• Both hole cards and three community cards
  • One hole card and four community cards
  • All five community cards, which is known as “playing the board”

There is a set ranking of cards, which is used for deciding the winning combination. To view the various ranks that are possible, click here. If 2 or more hands have the same ranking, the winner is the one with higher cards (in terms of denomination). For example, a flush with an ace high beats a flush with a king high. If the hands still remain tied, then the highest card not held in common (“the kicker”) determines the winner. The suit order of the cards plays no role in deciding the winning cards. Should poker hands be absolutely identical in ranking, the rules of poker distribute the pot evenly between the two or more winning players. If there is an odd chip, the winning player to the left of the button/dealer receives it.

The rules remain the same as above for both no-limit and pot-limit Texas Hold'em games, but there are a few exceptions:

As mentioned above, in limit Texas Hold'em a maximum of four bets is allowed per player during any betting round. This includes a:

I. bet
II. raise
III. re-raise
IV. cap

But in no-limit and pot-limit Hold'em there are ZERO limits to the number of raises. The only criteria are:

1) you cannot raise yourself (in other words, if a player bets during a betting round, then that player has to be raised by another player in order for him or her to re-raise).
2) If all of the other players in the hand only call or fold, a player does not have the option to raise, because the last raise was made by him or her.

Betting structure for no-limit Texas Hold'em:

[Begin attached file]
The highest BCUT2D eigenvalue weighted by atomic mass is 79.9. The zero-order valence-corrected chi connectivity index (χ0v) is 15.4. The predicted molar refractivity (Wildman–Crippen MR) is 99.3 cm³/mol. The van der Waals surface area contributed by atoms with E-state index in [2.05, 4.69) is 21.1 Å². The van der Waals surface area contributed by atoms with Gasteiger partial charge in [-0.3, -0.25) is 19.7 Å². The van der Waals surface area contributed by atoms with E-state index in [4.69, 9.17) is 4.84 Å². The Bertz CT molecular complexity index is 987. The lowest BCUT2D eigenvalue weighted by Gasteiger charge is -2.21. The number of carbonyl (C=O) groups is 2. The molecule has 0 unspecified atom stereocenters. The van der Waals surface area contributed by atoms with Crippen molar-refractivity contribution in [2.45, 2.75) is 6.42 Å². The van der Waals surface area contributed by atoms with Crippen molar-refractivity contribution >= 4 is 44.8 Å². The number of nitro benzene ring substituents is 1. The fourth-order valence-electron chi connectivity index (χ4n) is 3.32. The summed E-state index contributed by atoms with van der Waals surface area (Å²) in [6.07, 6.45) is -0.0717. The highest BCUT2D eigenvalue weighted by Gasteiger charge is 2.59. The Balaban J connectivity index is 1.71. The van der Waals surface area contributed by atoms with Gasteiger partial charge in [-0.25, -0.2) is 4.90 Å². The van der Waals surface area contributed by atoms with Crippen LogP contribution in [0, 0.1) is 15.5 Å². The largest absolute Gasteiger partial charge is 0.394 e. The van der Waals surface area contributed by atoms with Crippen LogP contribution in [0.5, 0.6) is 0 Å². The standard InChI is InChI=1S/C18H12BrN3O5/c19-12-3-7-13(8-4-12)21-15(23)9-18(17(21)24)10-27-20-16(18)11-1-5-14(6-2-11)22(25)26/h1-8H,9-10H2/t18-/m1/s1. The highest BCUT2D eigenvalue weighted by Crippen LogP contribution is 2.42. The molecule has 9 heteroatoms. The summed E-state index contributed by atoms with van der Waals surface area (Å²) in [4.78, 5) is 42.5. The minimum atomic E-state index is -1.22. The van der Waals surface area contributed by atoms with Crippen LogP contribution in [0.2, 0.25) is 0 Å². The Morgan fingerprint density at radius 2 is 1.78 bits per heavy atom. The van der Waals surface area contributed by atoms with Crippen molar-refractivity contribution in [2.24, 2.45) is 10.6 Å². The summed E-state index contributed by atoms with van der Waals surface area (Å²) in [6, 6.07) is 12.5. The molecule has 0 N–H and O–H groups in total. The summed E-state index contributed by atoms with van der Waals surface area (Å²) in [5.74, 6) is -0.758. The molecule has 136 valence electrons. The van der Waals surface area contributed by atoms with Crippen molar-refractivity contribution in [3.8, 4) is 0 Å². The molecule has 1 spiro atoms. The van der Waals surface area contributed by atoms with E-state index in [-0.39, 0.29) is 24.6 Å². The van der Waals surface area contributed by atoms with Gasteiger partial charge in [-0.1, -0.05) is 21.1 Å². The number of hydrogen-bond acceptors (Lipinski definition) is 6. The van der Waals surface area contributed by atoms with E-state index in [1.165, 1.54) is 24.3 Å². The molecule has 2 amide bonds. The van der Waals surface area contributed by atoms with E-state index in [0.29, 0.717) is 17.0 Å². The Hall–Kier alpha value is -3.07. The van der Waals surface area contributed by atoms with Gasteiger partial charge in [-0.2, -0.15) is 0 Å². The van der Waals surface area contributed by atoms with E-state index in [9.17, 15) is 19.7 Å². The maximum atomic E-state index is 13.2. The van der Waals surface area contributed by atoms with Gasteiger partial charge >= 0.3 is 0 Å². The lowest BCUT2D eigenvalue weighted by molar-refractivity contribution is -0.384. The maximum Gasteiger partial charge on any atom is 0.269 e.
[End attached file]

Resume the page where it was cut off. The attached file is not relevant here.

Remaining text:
Min. raise: The raise amount must be at least as much as the previous bet or raise in the same round. As an example, if the first player to act bets $100, then the second player must raise a minimum of $100 (total bet of $200).

Max. raise: The size of your stack (your chips on the table).

Betting rules for pot-limit Texas Hold'em:

Min. raise: The raise amount must be at least as much as the previous bet or raise in the same round. As an example, if the first player to act bets $100, then the second player must raise a minimum of $100 (total bet of $200).

Max. raise: The size of the pot. The size of the pot is defined as the total of the active pot (which can either be the main pot or the side pot depending on whether anyone has gone “all in”), plus all bets on the table, plus the amount the active player must first call before raising.

As an example, if the active pot is $200 and the first player to act in the round bets $150, and the next player calls $150, the third player has a maximum eligible total bet of $800. The $800 total is made up of the $150 call and $650 raise. The $650 max raise portion is equal to the pot of $200 + first player’s $150 + second player’s $150 + the player’s own call of $150.